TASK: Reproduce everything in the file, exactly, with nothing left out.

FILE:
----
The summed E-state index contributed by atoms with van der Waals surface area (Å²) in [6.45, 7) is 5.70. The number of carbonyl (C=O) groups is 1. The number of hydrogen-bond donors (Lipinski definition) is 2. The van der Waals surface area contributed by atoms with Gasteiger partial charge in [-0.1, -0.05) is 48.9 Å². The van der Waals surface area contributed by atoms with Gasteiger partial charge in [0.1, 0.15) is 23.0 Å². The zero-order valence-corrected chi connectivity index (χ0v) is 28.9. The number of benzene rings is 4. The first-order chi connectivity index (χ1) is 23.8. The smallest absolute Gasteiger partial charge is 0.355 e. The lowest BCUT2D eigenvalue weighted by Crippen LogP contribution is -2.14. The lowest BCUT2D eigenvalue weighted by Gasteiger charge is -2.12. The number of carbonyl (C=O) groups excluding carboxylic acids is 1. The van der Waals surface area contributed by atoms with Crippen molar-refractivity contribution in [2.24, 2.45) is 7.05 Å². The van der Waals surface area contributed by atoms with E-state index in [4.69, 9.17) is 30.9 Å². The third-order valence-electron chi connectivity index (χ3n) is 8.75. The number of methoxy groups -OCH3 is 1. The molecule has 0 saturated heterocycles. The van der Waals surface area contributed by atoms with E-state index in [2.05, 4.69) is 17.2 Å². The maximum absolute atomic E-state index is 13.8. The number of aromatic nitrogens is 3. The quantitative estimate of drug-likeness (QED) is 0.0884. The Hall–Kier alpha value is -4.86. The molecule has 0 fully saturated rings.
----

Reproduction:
The summed E-state index contributed by atoms with van der Waals surface area (Å²) in [6.45, 7) is 5.70. The number of carbonyl (C=O) groups is 1. The number of hydrogen-bond donors (Lipinski definition) is 2. The van der Waals surface area contributed by atoms with Gasteiger partial charge in [-0.1, -0.05) is 48.9 Å². The van der Waals surface area contributed by atoms with Gasteiger partial charge in [0.1, 0.15) is 23.0 Å². The zero-order valence-corrected chi connectivity index (χ0v) is 28.9. The number of benzene rings is 4. The first-order chi connectivity index (χ1) is 23.8. The smallest absolute Gasteiger partial charge is 0.355 e. The lowest BCUT2D eigenvalue weighted by Crippen LogP contribution is -2.14. The lowest BCUT2D eigenvalue weighted by Gasteiger charge is -2.12. The number of carbonyl (C=O) groups excluding carboxylic acids is 1. The van der Waals surface area contributed by atoms with Crippen molar-refractivity contribution in [2.24, 2.45) is 7.05 Å². The van der Waals surface area contributed by atoms with E-state index in [4.69, 9.17) is 30.9 Å². The third-order valence-electron chi connectivity index (χ3n) is 8.75. The number of methoxy groups -OCH3 is 1. The molecule has 0 saturated heterocycles. The van der Waals surface area contributed by atoms with E-state index in [2.05, 4.69) is 17.2 Å². The maximum absolute atomic E-state index is 13.8. The number of aromatic nitrogens is 3. The quantitative estimate of drug-likeness (QED) is 0.0884. The Hall–Kier alpha value is -4.86. The molecule has 0 fully saturated rings.